Heart: Attacked! is a top-down strategy-oriented game where the player acts as the human immune system and defends their heart - and body - from infections, cholesterol, etc. The player will manage their heart health, which in turn will speed up and slow down blood-flow to the varying parts of their body; clicking or tapping on cholesterol build-up will break it apart, and using medicine (in conjunction with your white blood cells!) will destroy virus cells.
Heart: Attacked! uses a minimalistic art style and simple user interface to keep everything right in front of the player, while allowing robust gameplay through a combination of random obstacles appearing and the manipulation of the heart rate/other supportive abilities. The game controls are found at the top of the screen, and consist of a couple buttons and a slider. Tapping a button selects the tool the player wants to use to combat the cholesterol or infections in their body, with the EKG slider representing the heart's health. The core gameplay comes from interacting with the items swimming though the player's veins, using simple mouse clicks or tapping to interact with the varying elements.
Tapping on a virus (with the medicine tool equipped) will eradicate it, and white blood cells will attempt to seek out viruses and attack them. However, if the virus gets to the heart, it takes damage, causing the base heart rate to be a slightly faster. Cholesterol, on the other hand, will pass through the heart but stick to walls and stick to one another, causing a backup within a vein. This backup will also cause the heart rate to increase, as red blood cells are not being sent out to other parts of the body.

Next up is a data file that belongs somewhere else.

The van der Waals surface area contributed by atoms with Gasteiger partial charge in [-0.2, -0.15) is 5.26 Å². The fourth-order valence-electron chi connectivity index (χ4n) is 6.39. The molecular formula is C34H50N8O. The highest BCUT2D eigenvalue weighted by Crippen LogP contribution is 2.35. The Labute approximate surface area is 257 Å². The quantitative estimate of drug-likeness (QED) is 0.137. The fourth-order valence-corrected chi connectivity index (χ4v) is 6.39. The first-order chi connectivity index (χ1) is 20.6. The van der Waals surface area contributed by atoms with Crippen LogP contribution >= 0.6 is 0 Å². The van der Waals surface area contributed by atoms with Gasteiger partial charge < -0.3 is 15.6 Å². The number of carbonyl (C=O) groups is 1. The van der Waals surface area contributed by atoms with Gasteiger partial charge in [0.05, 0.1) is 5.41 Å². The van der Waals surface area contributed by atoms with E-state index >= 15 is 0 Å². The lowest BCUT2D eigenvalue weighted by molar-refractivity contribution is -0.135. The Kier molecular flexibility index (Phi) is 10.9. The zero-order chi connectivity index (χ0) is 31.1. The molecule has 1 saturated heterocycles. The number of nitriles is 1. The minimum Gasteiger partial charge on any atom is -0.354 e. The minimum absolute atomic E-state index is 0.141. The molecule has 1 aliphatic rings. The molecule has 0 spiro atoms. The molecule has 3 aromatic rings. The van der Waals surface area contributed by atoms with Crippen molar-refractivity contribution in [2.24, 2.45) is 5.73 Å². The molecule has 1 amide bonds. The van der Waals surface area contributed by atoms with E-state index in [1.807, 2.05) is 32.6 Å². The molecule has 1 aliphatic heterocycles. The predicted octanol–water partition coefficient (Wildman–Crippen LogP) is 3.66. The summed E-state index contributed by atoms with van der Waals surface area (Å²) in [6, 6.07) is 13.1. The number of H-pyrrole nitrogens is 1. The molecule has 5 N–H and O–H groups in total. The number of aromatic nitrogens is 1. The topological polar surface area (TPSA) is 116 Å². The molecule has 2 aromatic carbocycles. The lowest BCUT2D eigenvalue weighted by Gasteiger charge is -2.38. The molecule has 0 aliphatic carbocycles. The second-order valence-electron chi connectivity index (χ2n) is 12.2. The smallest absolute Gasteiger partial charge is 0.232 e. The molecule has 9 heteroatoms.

There isn't a real win condition for the game; it's not that we wanted to be grim and say "the player can only lose," but rather that there is no exceptionally well-fitting metric with which to "win." Since the difficulty ramps up over time, the only really way to gauge one's performance is to see how long they lasted - attributing a score to each interaction is both arbitrary and immersion-breaking, since an amount of points popping up tends to temporarily break one's focus - which is NOT helpful when trying to manage all of the different veins. As such, we feel that the player, upon their eventual loss, will be so wrapped up in just playing the game that they'll continue to play over and over again, to see how long the can hold out.